andymorris
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Critique Wrath

For voting I was stopped at 3 dice per player, but there are several creative ideas here. What I liked is how the different cards are mixed and matched to create different scenarios and how the bonuses are only applied depending on how the card is played.

andymorris
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Critique Sancti et Malum

I really like the title and the introduction, but I wasn't sold on the roll-off co-operative game. The theme might play better as a two player head-to-head conflict between the Sancti and the Malum.

Masacroso
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Short earth battle

#12 A short history:
This was one of my candidates for a medal but, in a random decision, I put the medals in other games. The theme fit very well on the names and design of elements but Idk how strong fit the mechanic to religion. Idk how the mechanic evolve exactly but my intuition says that it seems to rest too much on luck... but Im not so sure cause this maybe countered by accumulation and filtered of value-dices. Anyway my main critic is that mechanic doesnt seems to fit in a concrete way to something of religions... but this is a matter of interpretation.

#On earth as it is on heaven:
I give my gold medal here... I really liked this game a lot: abstract concepts and some deep play through simultaneity. And, the most important to me: the mechanic fit strongly to some political conflicts that are related to religions, this was the main source of ideology wars on the past (I tried represent some thing similar in my own game with a different mechanic and perspective of the power of religious ideology on the past).

The only critic here is that Idk a easy way to implement simultaneous play on double sided cards... maybe better one-sided cards with this side divided in 2 zones, top and down. A similar problem to simultaneous play is supporting, support being denoted by a number of a dice instead of a position on the table seems work better by example.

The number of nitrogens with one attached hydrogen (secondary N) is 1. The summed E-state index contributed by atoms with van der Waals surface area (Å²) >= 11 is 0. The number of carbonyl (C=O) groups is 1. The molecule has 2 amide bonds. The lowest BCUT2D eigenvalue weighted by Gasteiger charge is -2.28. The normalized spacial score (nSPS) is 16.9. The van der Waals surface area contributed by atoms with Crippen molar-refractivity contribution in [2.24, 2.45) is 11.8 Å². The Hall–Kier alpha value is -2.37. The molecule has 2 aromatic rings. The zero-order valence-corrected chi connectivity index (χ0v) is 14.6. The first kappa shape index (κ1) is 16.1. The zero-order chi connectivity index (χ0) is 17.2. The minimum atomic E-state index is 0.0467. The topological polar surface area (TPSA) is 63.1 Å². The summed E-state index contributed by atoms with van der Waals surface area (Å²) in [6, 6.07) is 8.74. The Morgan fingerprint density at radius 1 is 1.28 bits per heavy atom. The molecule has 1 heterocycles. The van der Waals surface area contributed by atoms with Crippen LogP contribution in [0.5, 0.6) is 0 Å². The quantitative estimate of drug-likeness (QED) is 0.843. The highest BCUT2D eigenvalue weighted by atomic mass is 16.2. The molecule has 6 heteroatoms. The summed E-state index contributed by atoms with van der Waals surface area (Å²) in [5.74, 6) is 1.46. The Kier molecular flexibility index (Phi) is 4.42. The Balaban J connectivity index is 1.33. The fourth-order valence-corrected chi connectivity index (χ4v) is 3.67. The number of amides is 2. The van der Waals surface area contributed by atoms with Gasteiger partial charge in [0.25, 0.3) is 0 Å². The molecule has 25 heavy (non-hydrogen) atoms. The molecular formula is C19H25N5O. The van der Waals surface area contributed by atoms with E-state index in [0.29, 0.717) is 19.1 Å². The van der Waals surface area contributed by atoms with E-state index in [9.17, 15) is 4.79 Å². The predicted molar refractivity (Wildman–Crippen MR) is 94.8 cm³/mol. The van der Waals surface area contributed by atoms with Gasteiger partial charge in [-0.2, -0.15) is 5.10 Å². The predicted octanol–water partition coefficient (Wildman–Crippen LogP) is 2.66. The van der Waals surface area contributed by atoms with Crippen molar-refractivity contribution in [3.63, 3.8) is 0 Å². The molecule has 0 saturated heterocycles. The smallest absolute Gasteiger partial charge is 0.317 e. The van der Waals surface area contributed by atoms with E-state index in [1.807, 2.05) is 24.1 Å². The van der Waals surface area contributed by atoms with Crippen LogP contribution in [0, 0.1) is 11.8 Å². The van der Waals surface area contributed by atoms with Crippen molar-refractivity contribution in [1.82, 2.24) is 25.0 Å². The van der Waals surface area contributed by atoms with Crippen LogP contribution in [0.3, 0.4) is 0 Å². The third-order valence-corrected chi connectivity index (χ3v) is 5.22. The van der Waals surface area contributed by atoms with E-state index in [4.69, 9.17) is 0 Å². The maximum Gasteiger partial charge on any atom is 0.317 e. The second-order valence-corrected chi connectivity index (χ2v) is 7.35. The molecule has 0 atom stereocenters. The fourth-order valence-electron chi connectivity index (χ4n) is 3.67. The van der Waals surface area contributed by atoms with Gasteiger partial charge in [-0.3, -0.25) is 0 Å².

#13 Battle between the good and evil:
I really liked this game very much. This was a candidate for a medal but finally I chosen others games. My main critic here is that, im not so sure, that maybe too much luck in the game cause the restrictive conditions from some high score and the wide range of score (1 to 15). I would put 2 values on any card: a value from 1-15 (or a smaler scale, e.g., 1-10 with some repetitions) that is the strenght and a different value for score with a smaller scale, e.g., a scale from 1 to 5. I think this change must create a deeper game. Anyway I must test to know how the game works.

Mr.S
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BubbleChucks wrote: ...its

BubbleChucks wrote:

...its def a game of the more the merrier...

I always like to hear responses and clarifications from the designers. Though, this one might have been a little long winded. I just found it funny that in such a long spiel, the only word that was abbreviated was definitely. I don't know why, but it made me laugh.
I look forward to having you in the next comp.

Mr.S
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Joined: 01/05/2014
Thursday Critiques

A short History How many dice are there? Are you reusing the 7 dice in the middle of the table for rolling during the game? If so, why is it important to have 1-6 represented if they are just getting rolled right away? Also, how do the dice represent population? Is there a population of 7, or an ever changing population based on the dice being rolled? Furthermore, the mechanic that gives and takes dice does not make much sense to me. I don’t see how they fit thematically… Do you believe there are that many people switching between Islam, Hinduism and Christianity? Also, it doesn’t make sense for the gameplay… are all the players using dice at the same time? How many dice do you need for this game? I really need to see some better examples of actions and goals on each card to understand how this game is going to work. The goals seem like an easier version of Yahtzee. As it reads, I don’t really see much of a game there. Even if I extrapolate as much as possible, I don’t see it fitting a religious theme. Gaining populations is just random. You are also encouraged to steal other populations, switch religions and the numbers on the die don’t make sense to me. The odd/even doesn’t seem to make any sense to me, especially with three players. Do you lose if you finish with a 5? Finally, the game was called a short history, but there was nothing that represented anything historical in the game.